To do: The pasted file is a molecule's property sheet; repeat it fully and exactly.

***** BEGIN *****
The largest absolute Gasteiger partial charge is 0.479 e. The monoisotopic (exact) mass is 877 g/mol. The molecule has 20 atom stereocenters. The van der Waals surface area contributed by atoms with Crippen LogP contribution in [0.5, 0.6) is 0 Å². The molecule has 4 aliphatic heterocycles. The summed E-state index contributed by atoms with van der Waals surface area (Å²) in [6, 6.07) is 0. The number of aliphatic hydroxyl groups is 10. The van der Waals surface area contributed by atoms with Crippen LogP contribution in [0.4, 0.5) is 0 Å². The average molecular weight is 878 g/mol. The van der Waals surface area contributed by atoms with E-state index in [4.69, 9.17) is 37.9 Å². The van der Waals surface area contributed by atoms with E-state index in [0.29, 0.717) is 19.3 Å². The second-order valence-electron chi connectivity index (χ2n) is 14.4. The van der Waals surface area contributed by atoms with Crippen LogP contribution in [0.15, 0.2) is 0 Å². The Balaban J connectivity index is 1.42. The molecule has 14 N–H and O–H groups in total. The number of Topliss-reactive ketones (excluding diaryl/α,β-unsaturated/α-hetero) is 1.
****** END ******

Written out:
The largest absolute Gasteiger partial charge is 0.479 e. The monoisotopic (exact) mass is 877 g/mol. The molecule has 20 atom stereocenters. The van der Waals surface area contributed by atoms with Crippen LogP contribution in [0.5, 0.6) is 0 Å². The molecule has 4 aliphatic heterocycles. The summed E-state index contributed by atoms with van der Waals surface area (Å²) in [6, 6.07) is 0. The number of aliphatic hydroxyl groups is 10. The van der Waals surface area contributed by atoms with Crippen LogP contribution in [0.4, 0.5) is 0 Å². The average molecular weight is 878 g/mol. The van der Waals surface area contributed by atoms with E-state index in [4.69, 9.17) is 37.9 Å². The van der Waals surface area contributed by atoms with E-state index in [0.29, 0.717) is 19.3 Å². The second-order valence-electron chi connectivity index (χ2n) is 14.4. The van der Waals surface area contributed by atoms with Crippen LogP contribution in [0.15, 0.2) is 0 Å². The Balaban J connectivity index is 1.42. The molecule has 14 N–H and O–H groups in total. The number of Topliss-reactive ketones (excluding diaryl/α,β-unsaturated/α-hetero) is 1.